As I stated previously, the deterioration in earnings is something worth watching closely. While earnings "beat lowered estimates," it is important to keep earnings trends in perspective. The deterioration in earnings due to the late stage of the economic cycle, tariffs, a stronger dollar, and rising labor costs is notable and should not be readily dismissed.
It is important to remember the bump in earnings growth will only last for one year at which point the analysis will return to more normalized year-over-year comparisons. While anything is certainly possible, the risk of disappointment is extremely high.
Fed Balance Sheet
Another big tailwind for the market over the last decade, of course, has been the ongoing "emergency measures" by the Federal Reserve, as well as Global Central Banks, of liquidity infusions supported by artificially suppressed interest rates. As shown in the chart below, the Federal Reserve has previously provided the underlying "Fed Put" which has repeatedly encouraged investors to take on increasing levels of equity risk.
However, with the Fed now on a rate hiking campaign, while simultaneously reducing their balance sheet, the previous level of liquidity support is being reversed. As shown in the chart below of weekly changes, the reduction in the balance sheet has increased the volatility of the market as the support for equities has been reduced.
While it is currently believed that Central Bankers now have everything "under control," the reality is they likely don't. It is far more likely one of following two conclusions is more accurate.
- The Fed is absolutely aware the economy is closer to the next recession than not. They also know that hiking interest rates in the current environment will likely accelerate the next downturn. However, the "lesser of two evils" is to face the recession with the Fed funds rate as far from zero as possible, or;
- The Fed believes the economic data is indeed trending stronger and are overly confident in their ability to guide the U.S. economy into a "Goldilocks" type scenario where they can control inflationary pressures and growth rates to sustain a lasting economic cycle.
With the Fed continuing to tighten monetary policy, the screws are being twisted further on both households and speculative-grade corporate debt. It appears the markets have already begun to anticipate more defaults and are repricing risk accordingly.
Lastly, government spending has been very supportive to the markets in particular over the last few quarters as economic growth has picked up. However, that "sugar-high" was created by 3-massive Hurricanes in 2017 which has required billions in monetary stimulus which created jobs in manufacturing and construction and led to a temporary economic lift. We saw the same following the Hurricanes in 2012 as well.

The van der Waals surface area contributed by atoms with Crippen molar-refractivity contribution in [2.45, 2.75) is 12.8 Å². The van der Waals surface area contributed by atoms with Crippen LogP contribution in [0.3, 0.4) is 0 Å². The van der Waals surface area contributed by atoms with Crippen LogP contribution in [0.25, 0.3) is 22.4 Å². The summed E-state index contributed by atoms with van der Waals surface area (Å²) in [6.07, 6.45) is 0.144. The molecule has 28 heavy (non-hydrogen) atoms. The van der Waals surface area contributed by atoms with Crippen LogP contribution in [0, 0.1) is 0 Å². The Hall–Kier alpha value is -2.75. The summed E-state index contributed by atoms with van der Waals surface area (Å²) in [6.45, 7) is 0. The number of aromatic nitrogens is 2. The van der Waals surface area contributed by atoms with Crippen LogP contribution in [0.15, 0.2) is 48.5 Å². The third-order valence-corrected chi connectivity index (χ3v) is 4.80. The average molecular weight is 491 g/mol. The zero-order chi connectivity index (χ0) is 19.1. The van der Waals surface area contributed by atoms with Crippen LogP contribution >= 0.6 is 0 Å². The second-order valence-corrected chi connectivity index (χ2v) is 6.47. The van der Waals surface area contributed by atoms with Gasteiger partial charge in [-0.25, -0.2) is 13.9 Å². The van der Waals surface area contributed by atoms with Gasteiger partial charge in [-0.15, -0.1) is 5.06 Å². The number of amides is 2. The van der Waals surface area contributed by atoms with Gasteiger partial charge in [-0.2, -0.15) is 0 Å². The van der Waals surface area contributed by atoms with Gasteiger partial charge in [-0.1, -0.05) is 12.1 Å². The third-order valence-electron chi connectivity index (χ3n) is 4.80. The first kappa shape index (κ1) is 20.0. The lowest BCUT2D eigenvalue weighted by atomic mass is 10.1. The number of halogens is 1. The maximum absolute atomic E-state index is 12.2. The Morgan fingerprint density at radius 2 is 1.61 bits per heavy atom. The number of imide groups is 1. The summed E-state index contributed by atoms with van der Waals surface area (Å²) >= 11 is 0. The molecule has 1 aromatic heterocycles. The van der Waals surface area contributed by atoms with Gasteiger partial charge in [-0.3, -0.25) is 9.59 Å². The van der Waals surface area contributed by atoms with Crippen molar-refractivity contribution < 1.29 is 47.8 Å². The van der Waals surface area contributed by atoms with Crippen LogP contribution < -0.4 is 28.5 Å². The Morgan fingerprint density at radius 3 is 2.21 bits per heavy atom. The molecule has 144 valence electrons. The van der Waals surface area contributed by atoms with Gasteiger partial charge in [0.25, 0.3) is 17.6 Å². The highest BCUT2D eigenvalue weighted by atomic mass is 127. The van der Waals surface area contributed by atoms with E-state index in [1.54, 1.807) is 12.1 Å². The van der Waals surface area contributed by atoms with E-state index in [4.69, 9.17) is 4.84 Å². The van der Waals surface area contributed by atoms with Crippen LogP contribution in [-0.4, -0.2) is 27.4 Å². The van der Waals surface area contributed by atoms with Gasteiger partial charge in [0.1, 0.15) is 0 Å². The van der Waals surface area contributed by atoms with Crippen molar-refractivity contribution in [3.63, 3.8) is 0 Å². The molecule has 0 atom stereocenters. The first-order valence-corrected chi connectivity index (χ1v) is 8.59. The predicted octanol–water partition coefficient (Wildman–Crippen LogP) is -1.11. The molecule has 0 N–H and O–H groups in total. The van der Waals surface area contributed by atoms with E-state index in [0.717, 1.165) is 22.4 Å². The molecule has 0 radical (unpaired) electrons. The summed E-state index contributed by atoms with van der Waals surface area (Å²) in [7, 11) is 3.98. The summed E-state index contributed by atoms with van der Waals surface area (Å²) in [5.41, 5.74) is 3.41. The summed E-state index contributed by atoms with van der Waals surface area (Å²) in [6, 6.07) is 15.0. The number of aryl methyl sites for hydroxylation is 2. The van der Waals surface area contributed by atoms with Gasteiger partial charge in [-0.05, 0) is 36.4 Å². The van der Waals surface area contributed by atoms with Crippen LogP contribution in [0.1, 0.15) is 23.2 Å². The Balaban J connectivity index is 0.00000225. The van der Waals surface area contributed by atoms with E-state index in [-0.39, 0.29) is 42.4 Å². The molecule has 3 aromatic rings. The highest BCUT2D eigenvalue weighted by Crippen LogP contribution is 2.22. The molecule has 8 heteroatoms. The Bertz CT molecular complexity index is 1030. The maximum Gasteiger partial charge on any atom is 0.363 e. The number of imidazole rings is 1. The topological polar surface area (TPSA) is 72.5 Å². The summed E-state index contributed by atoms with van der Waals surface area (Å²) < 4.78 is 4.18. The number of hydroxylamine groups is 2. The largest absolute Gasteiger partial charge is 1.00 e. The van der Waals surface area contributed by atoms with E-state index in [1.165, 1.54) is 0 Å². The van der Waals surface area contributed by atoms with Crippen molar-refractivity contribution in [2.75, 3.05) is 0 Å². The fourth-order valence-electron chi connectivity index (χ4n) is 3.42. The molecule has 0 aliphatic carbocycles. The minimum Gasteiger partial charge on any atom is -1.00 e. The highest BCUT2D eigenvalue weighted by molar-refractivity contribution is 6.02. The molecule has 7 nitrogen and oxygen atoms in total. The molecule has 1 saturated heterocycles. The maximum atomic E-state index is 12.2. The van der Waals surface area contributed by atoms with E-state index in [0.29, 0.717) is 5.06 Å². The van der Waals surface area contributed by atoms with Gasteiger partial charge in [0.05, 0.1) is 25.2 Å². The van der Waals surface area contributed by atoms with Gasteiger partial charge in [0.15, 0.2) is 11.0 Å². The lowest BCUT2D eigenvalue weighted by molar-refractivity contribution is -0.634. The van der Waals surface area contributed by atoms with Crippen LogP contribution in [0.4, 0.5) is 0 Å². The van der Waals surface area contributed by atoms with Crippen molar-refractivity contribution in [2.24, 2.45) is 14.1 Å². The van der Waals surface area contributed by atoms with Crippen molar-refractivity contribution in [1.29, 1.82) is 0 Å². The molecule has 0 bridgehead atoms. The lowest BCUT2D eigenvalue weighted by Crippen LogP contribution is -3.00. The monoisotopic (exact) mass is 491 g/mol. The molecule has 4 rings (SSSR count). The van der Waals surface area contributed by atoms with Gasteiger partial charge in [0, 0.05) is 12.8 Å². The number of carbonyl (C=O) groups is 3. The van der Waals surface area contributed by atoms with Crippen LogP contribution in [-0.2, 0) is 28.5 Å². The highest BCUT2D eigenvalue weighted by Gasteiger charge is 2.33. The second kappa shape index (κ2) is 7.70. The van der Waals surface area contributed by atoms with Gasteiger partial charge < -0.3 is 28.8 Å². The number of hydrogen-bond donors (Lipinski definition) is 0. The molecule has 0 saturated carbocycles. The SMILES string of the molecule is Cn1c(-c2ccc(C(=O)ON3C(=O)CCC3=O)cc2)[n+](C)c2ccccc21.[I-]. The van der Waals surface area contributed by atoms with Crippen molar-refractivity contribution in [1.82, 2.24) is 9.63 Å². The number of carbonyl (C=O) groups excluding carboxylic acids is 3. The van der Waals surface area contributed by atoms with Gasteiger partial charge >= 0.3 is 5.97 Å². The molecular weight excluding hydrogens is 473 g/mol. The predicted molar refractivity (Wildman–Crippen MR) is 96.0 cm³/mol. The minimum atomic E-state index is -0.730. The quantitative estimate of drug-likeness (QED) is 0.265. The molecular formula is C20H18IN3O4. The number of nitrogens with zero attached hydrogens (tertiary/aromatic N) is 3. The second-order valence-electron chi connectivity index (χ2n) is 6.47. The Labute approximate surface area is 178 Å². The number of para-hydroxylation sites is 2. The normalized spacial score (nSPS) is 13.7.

These "sugar highs" are temporary in nature. The problem is the massive surge in unbridled deficit spending only provides a temporary illusion of economic growth. Over the long-term, debt leads to economic suppression. Currently, the deficit is rapidly approaching $1 Trillion, and will exceed that level in 2019, which will require further increases in the national debt.
There is a limited ability to issue debt to pay for excess spending. The problem with running a $1 Trillion deficit during an economic expansion is that it reduces the effectiveness of that tool during the next recession.
The tailwinds that existed for the market over the last couple of years from tax cuts, to natural disasters, to support from Central Banks have now all run their course.
The backdrop of the market currently is vastly different than it was during the "taper tantrum" in 2015-2016, or during the corrections following the end of QE1 and QE2. In those previous cases, the Federal Reserve was directly injecting liquidity and managing expectations of long-term accommodative support. Valuations had been through a fairly significant reversion, and expectations had been extinguished.
None of that support exists currently.
There is a reasonably high possibility the bull market that started in 2009 has ended. However, we will likely not know for certain until we get into 2019, but therein lies the biggest problem. Waiting for verification requires a greater destruction of capital than we are willing to endure.
We have already taken steps to reduce equity risk and will do more on rallies that fail to re-establish the previous bullish trends in the market. If I am right, the more conservative stance will protect capital in the short-term. The reduced volatility allows for a logical approach to further adjustments as the correction becomes more apparent. (The goal is not to be forced into a "panic selling" situation.)
If I am wrong, and the bull market resumes, we simply remove hedges and reallocate equity exposure. As I stated previously:
"There is little risk, in managing risk."